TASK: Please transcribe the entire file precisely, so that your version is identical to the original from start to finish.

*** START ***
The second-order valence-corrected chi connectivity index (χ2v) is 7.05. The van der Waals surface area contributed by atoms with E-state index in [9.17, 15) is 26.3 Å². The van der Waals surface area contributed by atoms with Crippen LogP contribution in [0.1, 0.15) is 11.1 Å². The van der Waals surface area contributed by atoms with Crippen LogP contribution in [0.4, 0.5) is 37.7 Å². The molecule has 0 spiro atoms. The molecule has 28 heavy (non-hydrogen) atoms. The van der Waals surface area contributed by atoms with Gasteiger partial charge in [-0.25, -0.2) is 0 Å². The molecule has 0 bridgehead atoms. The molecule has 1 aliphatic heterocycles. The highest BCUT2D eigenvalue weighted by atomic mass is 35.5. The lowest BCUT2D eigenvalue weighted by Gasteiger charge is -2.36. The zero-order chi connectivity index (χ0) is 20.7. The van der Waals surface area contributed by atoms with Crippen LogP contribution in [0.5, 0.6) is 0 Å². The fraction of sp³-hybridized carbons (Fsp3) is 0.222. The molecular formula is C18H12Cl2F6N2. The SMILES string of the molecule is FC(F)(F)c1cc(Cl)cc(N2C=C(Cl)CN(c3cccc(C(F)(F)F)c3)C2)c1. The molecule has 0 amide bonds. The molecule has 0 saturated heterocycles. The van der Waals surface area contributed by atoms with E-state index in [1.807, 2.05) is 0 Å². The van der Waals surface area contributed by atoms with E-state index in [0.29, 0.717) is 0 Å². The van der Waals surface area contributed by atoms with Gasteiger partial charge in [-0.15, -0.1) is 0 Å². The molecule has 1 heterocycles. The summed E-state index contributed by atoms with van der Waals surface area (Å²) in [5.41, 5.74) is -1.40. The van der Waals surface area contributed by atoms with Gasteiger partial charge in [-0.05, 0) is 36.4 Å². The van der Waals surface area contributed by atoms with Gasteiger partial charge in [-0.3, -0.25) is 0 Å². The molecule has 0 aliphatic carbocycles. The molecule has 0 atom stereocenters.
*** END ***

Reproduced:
The second-order valence-corrected chi connectivity index (χ2v) is 7.05. The van der Waals surface area contributed by atoms with E-state index in [9.17, 15) is 26.3 Å². The van der Waals surface area contributed by atoms with Crippen LogP contribution in [0.1, 0.15) is 11.1 Å². The van der Waals surface area contributed by atoms with Crippen LogP contribution in [0.4, 0.5) is 37.7 Å². The molecule has 0 spiro atoms. The molecule has 28 heavy (non-hydrogen) atoms. The van der Waals surface area contributed by atoms with Gasteiger partial charge in [-0.25, -0.2) is 0 Å². The molecule has 0 bridgehead atoms. The molecule has 1 aliphatic heterocycles. The highest BCUT2D eigenvalue weighted by atomic mass is 35.5. The lowest BCUT2D eigenvalue weighted by Gasteiger charge is -2.36. The zero-order chi connectivity index (χ0) is 20.7. The van der Waals surface area contributed by atoms with Crippen LogP contribution in [0.5, 0.6) is 0 Å². The fraction of sp³-hybridized carbons (Fsp3) is 0.222. The molecular formula is C18H12Cl2F6N2. The SMILES string of the molecule is FC(F)(F)c1cc(Cl)cc(N2C=C(Cl)CN(c3cccc(C(F)(F)F)c3)C2)c1. The molecule has 0 amide bonds. The molecule has 0 saturated heterocycles. The van der Waals surface area contributed by atoms with E-state index in [1.807, 2.05) is 0 Å². The van der Waals surface area contributed by atoms with E-state index in [0.29, 0.717) is 0 Å². The van der Waals surface area contributed by atoms with Gasteiger partial charge in [-0.15, -0.1) is 0 Å². The molecule has 1 heterocycles. The summed E-state index contributed by atoms with van der Waals surface area (Å²) in [5.41, 5.74) is -1.40. The van der Waals surface area contributed by atoms with Gasteiger partial charge in [-0.05, 0) is 36.4 Å². The van der Waals surface area contributed by atoms with Gasteiger partial charge in [-0.3, -0.25) is 0 Å². The molecule has 0 aliphatic carbocycles. The molecule has 0 atom stereocenters.